He recognized his own sins, his own mistakes, and he had received mercy.

Some argue about the date of Cyrenius rule as Governor of Syria.  Some scholars suggest that when should be translated before.  Others indicate that Cyrenius’ first responsibility in the region was the taxing, and that he would rise to governor.

No matter which opinion you are of, doesn’t lessen the importance of this verse.  Frankly, the important meaning of it is not who was governor of Syria, or when he was the governor.  The important part of this was that it reads governor and not king.

Isaiah 7: 1-2,13-16

1 And it came to pass in the days of Ahaz the son of Jotham, the son of Uzziah, king of Judah, [that] Rezin the king of Syria, and Pekah the son of Remaliah, king of Israel,
went up toward Jerusalem to war against it, but could not prevail against it.

2 And it was told the house of David, saying, Syria is confederate with Ephraim. And his heart
was moved, and the heart of his people, as the trees of the wood are moved with the wind.

13 And he said, Hear ye now, O house of David; [Is it] a small thing for you to weary men, but will ye weary my God also?

14 Therefore the Lord himself shall give you a sign; Behold, a virgin shall conceive, and bear a son, and shall call his name Immanuel.

15 Butter and honey shall he eat, that he may know to refuse the evil, and choose the good.

16 For before the child shall know to refuse the evil, and choose the good, the land that thou abhorrest shall be forsaken of both her kings.

To understand what I mean by this, we must go back many years.  To another king, one attacked and surrounded by a confederacy of kings. He was scared, he was not where he should be with The Lord, and he knew that he deserved to die.  Then the Prophet came to see him.

Isaiah could have brought news of judgement to the young king.  He could have told him that God was going to allow his destruction, he didn’t.  Isaiah one chapter before, had laid on his face before God.  He recognized his own sins, his own mistakes, and he had received mercy.

Uzziah was Ahaz’ grandfather, so these chapters were not chronologically organized, they were inely placed.  One would serve as a backdrop against another, you see Uzziah wasn’t perfect either.  However, God sent Isaiah with a message of mercy.  This was the same Prophet that The Lord spoke through saying, “Though your sins be as scarlet, I will make them white as snow.”

So Ahaz, fearful of destruction, was given a sign.  He would not die by the hand of these kings, instead, those kings would be defeated.  This was to take place before Immanuel would be born.  Prior to the coming of The Merciful King, the merciless ones would be dust and ashes.

What is it that is bombarding your life today?  Who, or what addiction reigns over you?  Sin whispers that you’ve failed before, why try, you’ll just fail again.  I submit to you, that is a lie.  Your past mistakes do not dictate your future.  Christ has come to make all things new.  He dethroned and discarded a nation that threatened a very flawed king.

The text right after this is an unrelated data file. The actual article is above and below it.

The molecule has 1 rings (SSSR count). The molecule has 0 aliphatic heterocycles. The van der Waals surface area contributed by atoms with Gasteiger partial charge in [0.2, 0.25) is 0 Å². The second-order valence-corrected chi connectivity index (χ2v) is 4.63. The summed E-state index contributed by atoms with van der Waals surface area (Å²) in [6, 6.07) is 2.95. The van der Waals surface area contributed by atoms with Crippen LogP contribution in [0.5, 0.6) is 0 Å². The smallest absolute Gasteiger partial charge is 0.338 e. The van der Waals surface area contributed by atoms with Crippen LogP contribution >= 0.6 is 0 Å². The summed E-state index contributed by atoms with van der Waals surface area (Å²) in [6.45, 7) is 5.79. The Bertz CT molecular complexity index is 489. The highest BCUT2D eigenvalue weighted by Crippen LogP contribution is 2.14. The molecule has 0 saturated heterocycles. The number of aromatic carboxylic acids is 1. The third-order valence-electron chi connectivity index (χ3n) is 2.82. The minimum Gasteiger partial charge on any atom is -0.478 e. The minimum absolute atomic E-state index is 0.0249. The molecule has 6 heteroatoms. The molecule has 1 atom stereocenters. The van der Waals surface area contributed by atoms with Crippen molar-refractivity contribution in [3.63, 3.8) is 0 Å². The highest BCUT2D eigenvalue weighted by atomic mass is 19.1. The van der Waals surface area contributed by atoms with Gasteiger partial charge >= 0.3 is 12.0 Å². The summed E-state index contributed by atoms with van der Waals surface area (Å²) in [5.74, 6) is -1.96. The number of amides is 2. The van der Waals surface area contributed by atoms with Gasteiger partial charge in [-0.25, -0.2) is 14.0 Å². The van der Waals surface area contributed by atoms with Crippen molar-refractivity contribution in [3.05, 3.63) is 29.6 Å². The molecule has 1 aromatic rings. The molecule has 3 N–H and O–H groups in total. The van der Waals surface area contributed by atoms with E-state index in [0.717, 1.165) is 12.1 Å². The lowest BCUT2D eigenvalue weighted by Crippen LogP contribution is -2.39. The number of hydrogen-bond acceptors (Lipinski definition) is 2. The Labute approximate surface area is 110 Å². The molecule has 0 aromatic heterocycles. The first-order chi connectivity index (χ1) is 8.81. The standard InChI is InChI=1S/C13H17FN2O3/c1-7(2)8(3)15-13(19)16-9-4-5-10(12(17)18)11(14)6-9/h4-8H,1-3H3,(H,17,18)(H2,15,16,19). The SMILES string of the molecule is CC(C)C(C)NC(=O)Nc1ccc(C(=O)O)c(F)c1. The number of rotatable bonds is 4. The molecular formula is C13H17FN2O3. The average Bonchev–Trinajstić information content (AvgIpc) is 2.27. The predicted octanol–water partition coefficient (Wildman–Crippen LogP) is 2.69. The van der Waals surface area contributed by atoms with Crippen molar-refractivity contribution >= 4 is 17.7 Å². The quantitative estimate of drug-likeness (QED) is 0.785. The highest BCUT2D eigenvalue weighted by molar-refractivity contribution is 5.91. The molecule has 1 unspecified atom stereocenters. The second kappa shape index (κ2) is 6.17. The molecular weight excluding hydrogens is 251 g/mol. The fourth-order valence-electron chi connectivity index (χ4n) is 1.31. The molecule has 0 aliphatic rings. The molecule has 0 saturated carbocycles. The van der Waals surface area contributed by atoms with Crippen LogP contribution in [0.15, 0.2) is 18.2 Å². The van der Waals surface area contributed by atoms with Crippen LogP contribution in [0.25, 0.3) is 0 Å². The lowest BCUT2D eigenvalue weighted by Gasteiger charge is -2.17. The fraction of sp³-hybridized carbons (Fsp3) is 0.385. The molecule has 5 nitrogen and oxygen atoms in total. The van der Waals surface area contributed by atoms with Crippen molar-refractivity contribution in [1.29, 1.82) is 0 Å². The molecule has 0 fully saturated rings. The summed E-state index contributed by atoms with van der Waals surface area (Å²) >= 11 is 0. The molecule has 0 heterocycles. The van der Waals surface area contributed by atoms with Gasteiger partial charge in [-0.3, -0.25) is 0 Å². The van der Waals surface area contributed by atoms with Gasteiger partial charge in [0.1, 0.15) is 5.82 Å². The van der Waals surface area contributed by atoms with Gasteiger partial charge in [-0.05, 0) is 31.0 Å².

He can dethrone everything in your life that binds you, no matter your mistakes.  His promise to Ahaz holds true to you and I today.  He has come to give you life, and life more abundantly.  If you are a believer, and your sins are behind you, do not spend your life regretting past mistakes.  He has forgiven them, you must forgive yourself.

That’s why it’s called a New Testament, a new beginning.

If you desire a new life, don’t worry about all the things in your life that are wrong.  First, come to Him, and let Him dethrone them.  He knows how to overcome everything that you are facing.  It all starts with a conversation with Jesus, it doesn’t end there, but that is your beginning.

Isaiah chapter seven goes on to say that Immanuel knows how to refuse the evil and choose the good.  He knows how to separate you from your issues, even when you can’t yourself.  I’ve seen the drug addict freed from his addictions.  I’ve seen so many souls made new at the feet of The Master.  That’s why it’s called a New Testament, a new beginning. This is the promise of freedom, and I can promise you from personal experience, He Keeps His Promises!

25 Devotions – Day Twelve

The Native: Silencing Our Doubts

We’ve talked about him before, but I would like to revisit the scene.  Zacharias, a Priest of God, a child of Abraham, is having a conversation with an Angel. He had his doubts, as a result, the Angel told him that he would not be able to speak until the prophecy was fulfilled. On the surface, we humans, might be puzzled at this, until you examine more closely.